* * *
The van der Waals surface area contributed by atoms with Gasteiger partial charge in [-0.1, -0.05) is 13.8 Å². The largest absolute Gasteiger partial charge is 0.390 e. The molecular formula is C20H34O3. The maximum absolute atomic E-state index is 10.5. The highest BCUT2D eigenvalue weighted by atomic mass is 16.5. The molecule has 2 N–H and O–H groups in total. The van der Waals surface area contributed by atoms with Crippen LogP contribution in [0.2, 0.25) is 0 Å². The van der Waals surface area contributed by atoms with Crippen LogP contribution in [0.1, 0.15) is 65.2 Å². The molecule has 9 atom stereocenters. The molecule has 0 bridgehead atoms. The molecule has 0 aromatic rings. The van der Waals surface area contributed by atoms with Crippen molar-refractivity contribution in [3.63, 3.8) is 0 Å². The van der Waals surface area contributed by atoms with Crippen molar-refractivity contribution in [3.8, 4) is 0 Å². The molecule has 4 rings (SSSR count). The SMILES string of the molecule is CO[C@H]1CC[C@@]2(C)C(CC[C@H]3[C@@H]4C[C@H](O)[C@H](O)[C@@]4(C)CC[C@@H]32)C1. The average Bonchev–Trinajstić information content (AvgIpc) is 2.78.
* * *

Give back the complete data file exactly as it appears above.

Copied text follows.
The van der Waals surface area contributed by atoms with Gasteiger partial charge in [-0.1, -0.05) is 13.8 Å². The largest absolute Gasteiger partial charge is 0.390 e. The molecular formula is C20H34O3. The maximum absolute atomic E-state index is 10.5. The highest BCUT2D eigenvalue weighted by atomic mass is 16.5. The molecule has 2 N–H and O–H groups in total. The van der Waals surface area contributed by atoms with Crippen LogP contribution in [0.2, 0.25) is 0 Å². The van der Waals surface area contributed by atoms with Crippen LogP contribution in [0.1, 0.15) is 65.2 Å². The molecule has 9 atom stereocenters. The molecule has 0 bridgehead atoms. The molecule has 0 aromatic rings. The van der Waals surface area contributed by atoms with Crippen molar-refractivity contribution in [3.63, 3.8) is 0 Å². The van der Waals surface area contributed by atoms with Crippen molar-refractivity contribution in [3.8, 4) is 0 Å². The molecule has 4 rings (SSSR count). The SMILES string of the molecule is CO[C@H]1CC[C@@]2(C)C(CC[C@H]3[C@@H]4C[C@H](O)[C@H](O)[C@@]4(C)CC[C@@H]32)C1. The average Bonchev–Trinajstić information content (AvgIpc) is 2.78.